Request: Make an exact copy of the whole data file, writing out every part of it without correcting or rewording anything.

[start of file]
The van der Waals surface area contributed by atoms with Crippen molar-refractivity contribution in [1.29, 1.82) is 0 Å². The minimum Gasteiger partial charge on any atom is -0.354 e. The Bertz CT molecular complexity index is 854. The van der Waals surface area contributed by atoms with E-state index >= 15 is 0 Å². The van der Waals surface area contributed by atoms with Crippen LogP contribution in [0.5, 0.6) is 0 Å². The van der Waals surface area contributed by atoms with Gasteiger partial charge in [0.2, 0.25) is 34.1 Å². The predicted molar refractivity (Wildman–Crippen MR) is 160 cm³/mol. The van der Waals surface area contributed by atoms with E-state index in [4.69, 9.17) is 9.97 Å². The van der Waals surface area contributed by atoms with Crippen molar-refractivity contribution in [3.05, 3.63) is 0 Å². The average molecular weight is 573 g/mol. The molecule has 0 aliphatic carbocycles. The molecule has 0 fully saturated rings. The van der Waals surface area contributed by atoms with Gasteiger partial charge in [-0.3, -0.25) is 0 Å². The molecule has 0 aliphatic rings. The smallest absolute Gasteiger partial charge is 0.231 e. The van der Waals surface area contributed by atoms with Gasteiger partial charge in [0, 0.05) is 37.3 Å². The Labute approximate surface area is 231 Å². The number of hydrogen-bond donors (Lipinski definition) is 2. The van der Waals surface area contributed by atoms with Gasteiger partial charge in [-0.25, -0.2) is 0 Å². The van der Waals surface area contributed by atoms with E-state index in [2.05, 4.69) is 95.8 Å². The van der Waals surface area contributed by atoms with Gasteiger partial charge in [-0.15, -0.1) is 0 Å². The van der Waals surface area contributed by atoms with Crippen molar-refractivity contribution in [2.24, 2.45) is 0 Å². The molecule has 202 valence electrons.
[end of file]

The van der Waals surface area contributed by atoms with Crippen molar-refractivity contribution in [1.29, 1.82) is 0 Å². The minimum Gasteiger partial charge on any atom is -0.354 e. The Bertz CT molecular complexity index is 854. The van der Waals surface area contributed by atoms with E-state index >= 15 is 0 Å². The van der Waals surface area contributed by atoms with Crippen LogP contribution in [0.5, 0.6) is 0 Å². The van der Waals surface area contributed by atoms with Gasteiger partial charge in [0.2, 0.25) is 34.1 Å². The predicted molar refractivity (Wildman–Crippen MR) is 160 cm³/mol. The van der Waals surface area contributed by atoms with E-state index in [4.69, 9.17) is 9.97 Å². The van der Waals surface area contributed by atoms with Crippen molar-refractivity contribution in [3.05, 3.63) is 0 Å². The average molecular weight is 573 g/mol. The molecule has 0 aliphatic carbocycles. The molecule has 0 fully saturated rings. The van der Waals surface area contributed by atoms with Gasteiger partial charge in [-0.3, -0.25) is 0 Å². The molecule has 0 aliphatic rings. The smallest absolute Gasteiger partial charge is 0.231 e. The van der Waals surface area contributed by atoms with Gasteiger partial charge in [0, 0.05) is 37.3 Å². The Labute approximate surface area is 231 Å². The number of hydrogen-bond donors (Lipinski definition) is 2. The van der Waals surface area contributed by atoms with Gasteiger partial charge in [-0.25, -0.2) is 0 Å². The van der Waals surface area contributed by atoms with E-state index in [2.05, 4.69) is 95.8 Å². The van der Waals surface area contributed by atoms with Gasteiger partial charge in [-0.15, -0.1) is 0 Å². The van der Waals surface area contributed by atoms with Crippen molar-refractivity contribution in [2.24, 2.45) is 0 Å². The molecule has 202 valence electrons.